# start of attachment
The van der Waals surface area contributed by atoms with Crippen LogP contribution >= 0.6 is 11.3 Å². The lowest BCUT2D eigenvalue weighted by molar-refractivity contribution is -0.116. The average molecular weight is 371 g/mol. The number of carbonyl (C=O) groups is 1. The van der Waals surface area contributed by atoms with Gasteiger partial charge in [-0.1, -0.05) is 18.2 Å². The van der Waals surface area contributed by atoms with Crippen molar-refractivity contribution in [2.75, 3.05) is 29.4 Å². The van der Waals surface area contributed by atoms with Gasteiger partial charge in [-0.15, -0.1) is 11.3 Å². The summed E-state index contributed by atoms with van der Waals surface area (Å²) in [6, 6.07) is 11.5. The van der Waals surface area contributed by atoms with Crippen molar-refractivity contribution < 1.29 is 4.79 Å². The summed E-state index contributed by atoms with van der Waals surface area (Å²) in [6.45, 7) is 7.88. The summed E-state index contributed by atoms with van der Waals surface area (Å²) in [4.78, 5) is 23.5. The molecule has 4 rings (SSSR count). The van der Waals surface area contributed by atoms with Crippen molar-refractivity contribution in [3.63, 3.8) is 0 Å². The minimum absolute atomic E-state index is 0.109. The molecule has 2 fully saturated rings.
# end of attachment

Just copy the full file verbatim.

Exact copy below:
The van der Waals surface area contributed by atoms with Crippen LogP contribution >= 0.6 is 11.3 Å². The lowest BCUT2D eigenvalue weighted by molar-refractivity contribution is -0.116. The average molecular weight is 371 g/mol. The number of carbonyl (C=O) groups is 1. The van der Waals surface area contributed by atoms with Gasteiger partial charge in [-0.1, -0.05) is 18.2 Å². The van der Waals surface area contributed by atoms with Crippen molar-refractivity contribution in [2.75, 3.05) is 29.4 Å². The van der Waals surface area contributed by atoms with Gasteiger partial charge in [-0.15, -0.1) is 11.3 Å². The summed E-state index contributed by atoms with van der Waals surface area (Å²) in [6, 6.07) is 11.5. The van der Waals surface area contributed by atoms with Crippen molar-refractivity contribution < 1.29 is 4.79 Å². The summed E-state index contributed by atoms with van der Waals surface area (Å²) in [6.45, 7) is 7.88. The summed E-state index contributed by atoms with van der Waals surface area (Å²) in [4.78, 5) is 23.5. The molecule has 4 rings (SSSR count). The van der Waals surface area contributed by atoms with Crippen molar-refractivity contribution in [3.63, 3.8) is 0 Å². The minimum absolute atomic E-state index is 0.109. The molecule has 2 fully saturated rings.